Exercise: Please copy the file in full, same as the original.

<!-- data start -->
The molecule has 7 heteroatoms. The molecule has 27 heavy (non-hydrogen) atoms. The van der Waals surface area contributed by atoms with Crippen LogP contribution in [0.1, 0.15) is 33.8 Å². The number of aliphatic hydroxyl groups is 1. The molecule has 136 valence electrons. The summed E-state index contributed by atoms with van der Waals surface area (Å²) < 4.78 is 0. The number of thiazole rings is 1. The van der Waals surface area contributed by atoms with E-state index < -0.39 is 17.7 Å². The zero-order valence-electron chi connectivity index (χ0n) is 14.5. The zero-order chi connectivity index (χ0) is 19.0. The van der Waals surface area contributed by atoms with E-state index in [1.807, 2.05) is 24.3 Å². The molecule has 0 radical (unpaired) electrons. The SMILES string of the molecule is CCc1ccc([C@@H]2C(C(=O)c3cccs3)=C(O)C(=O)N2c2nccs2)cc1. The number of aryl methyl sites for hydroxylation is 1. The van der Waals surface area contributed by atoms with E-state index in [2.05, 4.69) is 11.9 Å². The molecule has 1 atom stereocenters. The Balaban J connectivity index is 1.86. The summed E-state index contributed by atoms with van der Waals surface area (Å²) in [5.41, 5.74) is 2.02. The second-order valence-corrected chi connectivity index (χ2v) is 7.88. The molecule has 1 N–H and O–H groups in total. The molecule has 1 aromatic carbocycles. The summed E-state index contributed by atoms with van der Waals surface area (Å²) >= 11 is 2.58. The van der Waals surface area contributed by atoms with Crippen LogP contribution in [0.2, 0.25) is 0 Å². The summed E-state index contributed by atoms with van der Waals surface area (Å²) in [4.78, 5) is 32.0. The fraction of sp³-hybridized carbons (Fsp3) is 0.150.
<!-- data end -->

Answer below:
The molecule has 7 heteroatoms. The molecule has 27 heavy (non-hydrogen) atoms. The van der Waals surface area contributed by atoms with Crippen LogP contribution in [0.1, 0.15) is 33.8 Å². The number of aliphatic hydroxyl groups is 1. The molecule has 136 valence electrons. The summed E-state index contributed by atoms with van der Waals surface area (Å²) < 4.78 is 0. The number of thiazole rings is 1. The van der Waals surface area contributed by atoms with E-state index < -0.39 is 17.7 Å². The zero-order valence-electron chi connectivity index (χ0n) is 14.5. The zero-order chi connectivity index (χ0) is 19.0. The van der Waals surface area contributed by atoms with E-state index in [1.807, 2.05) is 24.3 Å². The molecule has 0 radical (unpaired) electrons. The SMILES string of the molecule is CCc1ccc([C@@H]2C(C(=O)c3cccs3)=C(O)C(=O)N2c2nccs2)cc1. The number of aryl methyl sites for hydroxylation is 1. The van der Waals surface area contributed by atoms with E-state index in [2.05, 4.69) is 11.9 Å². The molecule has 1 atom stereocenters. The Balaban J connectivity index is 1.86. The summed E-state index contributed by atoms with van der Waals surface area (Å²) in [5.41, 5.74) is 2.02. The second-order valence-corrected chi connectivity index (χ2v) is 7.88. The molecule has 1 N–H and O–H groups in total. The molecule has 1 aromatic carbocycles. The summed E-state index contributed by atoms with van der Waals surface area (Å²) >= 11 is 2.58. The van der Waals surface area contributed by atoms with Crippen LogP contribution in [0.2, 0.25) is 0 Å². The summed E-state index contributed by atoms with van der Waals surface area (Å²) in [4.78, 5) is 32.0. The fraction of sp³-hybridized carbons (Fsp3) is 0.150.